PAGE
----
by Julie Ahern
The forecast said a blizzard was coming, the storm of the century, so he knew today would be his last chance.
The alarm was set for 3:00, but he really didn’t need it; years of working in construction, getting up to be on site before sun-up had him trained. He slid out of bed, dressed quietly in the bathroom, and left his wife and youngest three snug asleep as he had for two and a half decades. The ritual he intended went back further than that, back to his childhood, back to a time when his father’s rough hands and rosy cheeks were warning signs to look sharp.
He smelled the snow coming under the crisp cold of autumn, under the rot of fallen leaves. “Damn,” he whispered the silent prayer that came every year, “Just one more find.”
He drove in the dark until it softened to twilight, then took the off ramp down a road well-traveled. That road lead to another, to another, to a railroad crossing. Furtively he looked down the tracks. As a boy, using his tip-toes to drive his snoring father home, it wasn’t as predictable. Now they were supposed to keep to the schedule, but you never knew. He rolled onto the tracks to the left and drove slow, window open, the cold turning his ear red and numb, listening. A while later, there was a sandy ease right before a trestle and he moved the car off the tracks and down the slope. The engine pinged and sighed to a final stop, as he stepped out, heavy boots and wool sweater keeping most of the chill off while he rubbed his left ear, and slipped into the forest.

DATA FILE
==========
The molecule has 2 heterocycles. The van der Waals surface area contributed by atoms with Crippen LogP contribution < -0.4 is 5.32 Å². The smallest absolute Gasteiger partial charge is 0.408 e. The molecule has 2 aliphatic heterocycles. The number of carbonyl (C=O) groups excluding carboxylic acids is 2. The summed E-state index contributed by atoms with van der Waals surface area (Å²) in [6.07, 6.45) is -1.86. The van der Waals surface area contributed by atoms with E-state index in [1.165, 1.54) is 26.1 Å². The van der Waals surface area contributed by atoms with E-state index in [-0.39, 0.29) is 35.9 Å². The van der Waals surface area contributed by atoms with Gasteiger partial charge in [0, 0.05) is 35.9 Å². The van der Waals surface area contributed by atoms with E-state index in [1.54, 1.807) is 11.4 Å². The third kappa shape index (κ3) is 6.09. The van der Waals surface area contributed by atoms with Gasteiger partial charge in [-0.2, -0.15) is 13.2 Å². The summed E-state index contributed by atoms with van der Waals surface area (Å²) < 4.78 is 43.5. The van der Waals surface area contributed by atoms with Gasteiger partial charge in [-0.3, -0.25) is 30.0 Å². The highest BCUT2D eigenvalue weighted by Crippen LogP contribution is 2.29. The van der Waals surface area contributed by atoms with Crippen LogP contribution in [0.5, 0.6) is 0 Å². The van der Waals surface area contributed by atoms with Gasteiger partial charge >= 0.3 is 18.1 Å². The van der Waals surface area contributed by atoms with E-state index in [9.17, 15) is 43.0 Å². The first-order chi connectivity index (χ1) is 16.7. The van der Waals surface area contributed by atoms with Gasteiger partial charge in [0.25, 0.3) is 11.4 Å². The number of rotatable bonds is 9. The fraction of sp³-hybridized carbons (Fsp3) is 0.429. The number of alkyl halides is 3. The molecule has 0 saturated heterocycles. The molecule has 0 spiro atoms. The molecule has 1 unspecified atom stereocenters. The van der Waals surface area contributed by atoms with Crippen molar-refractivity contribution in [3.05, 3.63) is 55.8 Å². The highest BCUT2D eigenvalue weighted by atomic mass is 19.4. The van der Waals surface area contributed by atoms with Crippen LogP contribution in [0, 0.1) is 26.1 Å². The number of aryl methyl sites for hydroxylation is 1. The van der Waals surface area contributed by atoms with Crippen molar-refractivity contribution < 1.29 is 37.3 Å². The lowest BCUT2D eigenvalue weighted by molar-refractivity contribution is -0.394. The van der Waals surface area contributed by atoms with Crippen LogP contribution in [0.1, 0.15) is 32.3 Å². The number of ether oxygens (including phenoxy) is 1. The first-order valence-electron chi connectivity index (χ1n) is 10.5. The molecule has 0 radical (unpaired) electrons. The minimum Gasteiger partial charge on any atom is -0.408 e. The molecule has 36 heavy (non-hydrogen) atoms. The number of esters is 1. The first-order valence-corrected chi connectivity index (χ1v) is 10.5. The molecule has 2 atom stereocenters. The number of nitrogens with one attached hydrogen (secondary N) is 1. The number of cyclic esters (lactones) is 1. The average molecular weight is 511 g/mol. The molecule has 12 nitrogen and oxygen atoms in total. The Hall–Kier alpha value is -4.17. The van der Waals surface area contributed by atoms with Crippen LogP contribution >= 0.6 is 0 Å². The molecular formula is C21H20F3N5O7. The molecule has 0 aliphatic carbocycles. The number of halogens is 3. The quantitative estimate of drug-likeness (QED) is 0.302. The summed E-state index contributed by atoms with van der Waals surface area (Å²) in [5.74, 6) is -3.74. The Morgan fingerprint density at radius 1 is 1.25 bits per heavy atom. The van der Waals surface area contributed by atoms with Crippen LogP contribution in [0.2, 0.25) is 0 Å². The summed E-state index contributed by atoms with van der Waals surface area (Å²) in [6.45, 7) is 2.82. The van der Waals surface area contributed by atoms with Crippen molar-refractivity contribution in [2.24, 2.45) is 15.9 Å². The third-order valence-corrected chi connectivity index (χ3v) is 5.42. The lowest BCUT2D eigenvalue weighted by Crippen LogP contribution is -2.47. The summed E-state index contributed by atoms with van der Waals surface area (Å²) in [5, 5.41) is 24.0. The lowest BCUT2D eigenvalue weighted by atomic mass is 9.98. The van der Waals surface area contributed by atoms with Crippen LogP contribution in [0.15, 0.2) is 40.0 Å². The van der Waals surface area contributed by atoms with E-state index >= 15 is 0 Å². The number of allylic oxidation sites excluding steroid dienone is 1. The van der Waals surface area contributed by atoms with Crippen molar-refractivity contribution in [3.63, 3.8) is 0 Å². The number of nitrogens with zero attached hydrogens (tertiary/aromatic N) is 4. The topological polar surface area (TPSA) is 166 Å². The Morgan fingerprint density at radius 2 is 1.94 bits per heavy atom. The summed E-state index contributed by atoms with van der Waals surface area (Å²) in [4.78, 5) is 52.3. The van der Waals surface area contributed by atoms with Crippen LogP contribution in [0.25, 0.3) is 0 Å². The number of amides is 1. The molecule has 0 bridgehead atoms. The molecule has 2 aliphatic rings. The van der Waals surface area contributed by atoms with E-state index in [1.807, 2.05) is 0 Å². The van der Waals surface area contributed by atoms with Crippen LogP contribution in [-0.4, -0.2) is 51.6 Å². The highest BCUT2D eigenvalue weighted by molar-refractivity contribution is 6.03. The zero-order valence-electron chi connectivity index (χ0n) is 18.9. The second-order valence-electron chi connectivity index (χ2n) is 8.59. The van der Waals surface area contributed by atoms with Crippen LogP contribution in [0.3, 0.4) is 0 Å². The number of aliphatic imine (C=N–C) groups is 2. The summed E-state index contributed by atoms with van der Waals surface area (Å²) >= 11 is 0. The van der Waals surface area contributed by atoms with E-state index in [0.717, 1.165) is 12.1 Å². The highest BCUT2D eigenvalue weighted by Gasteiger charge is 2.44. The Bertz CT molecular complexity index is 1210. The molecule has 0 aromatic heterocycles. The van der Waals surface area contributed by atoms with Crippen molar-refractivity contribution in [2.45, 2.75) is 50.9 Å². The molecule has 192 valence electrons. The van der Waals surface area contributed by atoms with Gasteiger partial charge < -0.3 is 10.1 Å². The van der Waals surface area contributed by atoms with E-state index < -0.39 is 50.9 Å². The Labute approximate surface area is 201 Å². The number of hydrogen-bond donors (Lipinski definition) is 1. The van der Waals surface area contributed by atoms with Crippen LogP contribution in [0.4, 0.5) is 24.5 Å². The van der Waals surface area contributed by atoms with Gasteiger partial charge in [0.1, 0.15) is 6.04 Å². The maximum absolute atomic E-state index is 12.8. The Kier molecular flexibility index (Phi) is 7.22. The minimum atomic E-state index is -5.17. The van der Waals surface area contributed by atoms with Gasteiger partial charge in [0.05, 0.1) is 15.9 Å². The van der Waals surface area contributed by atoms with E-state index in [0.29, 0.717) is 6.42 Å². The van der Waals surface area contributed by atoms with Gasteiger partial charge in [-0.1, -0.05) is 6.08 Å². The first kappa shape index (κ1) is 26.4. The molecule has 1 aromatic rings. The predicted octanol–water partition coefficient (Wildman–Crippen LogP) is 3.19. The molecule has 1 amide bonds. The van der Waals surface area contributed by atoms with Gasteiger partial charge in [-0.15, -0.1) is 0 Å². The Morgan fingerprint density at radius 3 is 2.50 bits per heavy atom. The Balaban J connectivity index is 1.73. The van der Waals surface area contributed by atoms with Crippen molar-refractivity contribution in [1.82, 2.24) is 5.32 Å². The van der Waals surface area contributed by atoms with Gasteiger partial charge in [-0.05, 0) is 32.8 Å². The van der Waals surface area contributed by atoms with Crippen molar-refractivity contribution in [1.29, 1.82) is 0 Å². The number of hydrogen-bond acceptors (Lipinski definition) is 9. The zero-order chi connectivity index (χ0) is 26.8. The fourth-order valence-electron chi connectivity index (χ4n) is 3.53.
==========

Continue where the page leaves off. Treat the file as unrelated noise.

The first spot, a fir tree that toppled ages ago, was bare. He had hoped it had one more year of nutrients left, but nothing was rooted in the soil. The second place was submerged in a bog… the irony of being too wet. White flakes started to fall as he headed to the last spot, the trunk of a tree that had sprouted the best mushrooms he had ever seen, year after year. But even under the branches, the snow built quickly and he realized he wouldn’t be able to get to the tree stump and back before his car got stuck.
“Shit! Shit! Dammit!” The silent woods dampened his cursing and made it small, less potent. It angered him even more. He stomped and yelled at the silence all the way back to the car. His knuckles white and mood dark, he made the trip home.
His wife could tell by the way he parked the car he hadn’t found any. She didn’t understand why he bothered anymore- you could get them in the store, and wild mushrooms could be poisonous. It had to do with family and his father… and maybe getting away from the noise of the house.
He walked in and she smiled, “Congratulations Papa, Diane had a little girl… surprised both her and Dennis, not the boy they were expecting at all! You’re a grandfather now.”
He let go of that darkness his father had given him. Let go of the violence, and decided to honor the future instead. “Really? So Brian won’t work, huh? Guess I’ll call her my mushroom.”
Painting created by Rob Hogan, Copyright 2017. You can view more of his work here.